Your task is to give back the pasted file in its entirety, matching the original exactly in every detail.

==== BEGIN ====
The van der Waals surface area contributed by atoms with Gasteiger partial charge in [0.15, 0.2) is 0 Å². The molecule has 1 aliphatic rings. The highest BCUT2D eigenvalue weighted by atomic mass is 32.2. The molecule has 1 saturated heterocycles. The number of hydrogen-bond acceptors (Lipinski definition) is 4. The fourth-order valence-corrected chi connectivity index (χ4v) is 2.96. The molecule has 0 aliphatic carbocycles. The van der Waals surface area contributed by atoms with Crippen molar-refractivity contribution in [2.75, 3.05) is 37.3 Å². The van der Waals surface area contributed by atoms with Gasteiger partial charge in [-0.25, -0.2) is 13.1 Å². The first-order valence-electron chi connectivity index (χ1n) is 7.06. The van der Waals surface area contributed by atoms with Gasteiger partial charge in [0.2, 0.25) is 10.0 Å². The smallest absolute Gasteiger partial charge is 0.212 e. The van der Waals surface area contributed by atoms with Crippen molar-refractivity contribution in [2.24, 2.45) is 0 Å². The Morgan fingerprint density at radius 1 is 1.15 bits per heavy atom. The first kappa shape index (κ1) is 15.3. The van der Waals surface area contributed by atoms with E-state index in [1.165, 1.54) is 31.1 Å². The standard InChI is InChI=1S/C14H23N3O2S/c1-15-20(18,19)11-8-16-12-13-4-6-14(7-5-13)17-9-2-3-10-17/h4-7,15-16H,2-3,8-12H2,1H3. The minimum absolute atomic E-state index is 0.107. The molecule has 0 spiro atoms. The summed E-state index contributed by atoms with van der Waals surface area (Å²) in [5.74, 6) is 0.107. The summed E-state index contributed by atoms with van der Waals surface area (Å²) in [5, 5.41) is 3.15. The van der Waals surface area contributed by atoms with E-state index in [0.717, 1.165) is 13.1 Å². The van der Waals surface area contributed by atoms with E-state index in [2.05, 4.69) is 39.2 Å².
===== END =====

The van der Waals surface area contributed by atoms with Gasteiger partial charge in [0.15, 0.2) is 0 Å². The molecule has 1 aliphatic rings. The highest BCUT2D eigenvalue weighted by atomic mass is 32.2. The molecule has 1 saturated heterocycles. The number of hydrogen-bond acceptors (Lipinski definition) is 4. The fourth-order valence-corrected chi connectivity index (χ4v) is 2.96. The molecule has 0 aliphatic carbocycles. The van der Waals surface area contributed by atoms with Crippen molar-refractivity contribution in [2.75, 3.05) is 37.3 Å². The van der Waals surface area contributed by atoms with Gasteiger partial charge in [-0.25, -0.2) is 13.1 Å². The first-order valence-electron chi connectivity index (χ1n) is 7.06. The van der Waals surface area contributed by atoms with Gasteiger partial charge in [0.2, 0.25) is 10.0 Å². The smallest absolute Gasteiger partial charge is 0.212 e. The van der Waals surface area contributed by atoms with Crippen molar-refractivity contribution in [2.24, 2.45) is 0 Å². The Morgan fingerprint density at radius 1 is 1.15 bits per heavy atom. The first kappa shape index (κ1) is 15.3. The van der Waals surface area contributed by atoms with E-state index in [1.165, 1.54) is 31.1 Å². The standard InChI is InChI=1S/C14H23N3O2S/c1-15-20(18,19)11-8-16-12-13-4-6-14(7-5-13)17-9-2-3-10-17/h4-7,15-16H,2-3,8-12H2,1H3. The minimum absolute atomic E-state index is 0.107. The molecule has 0 spiro atoms. The summed E-state index contributed by atoms with van der Waals surface area (Å²) in [5.74, 6) is 0.107. The summed E-state index contributed by atoms with van der Waals surface area (Å²) in [5, 5.41) is 3.15. The van der Waals surface area contributed by atoms with E-state index in [0.717, 1.165) is 13.1 Å². The van der Waals surface area contributed by atoms with E-state index in [2.05, 4.69) is 39.2 Å².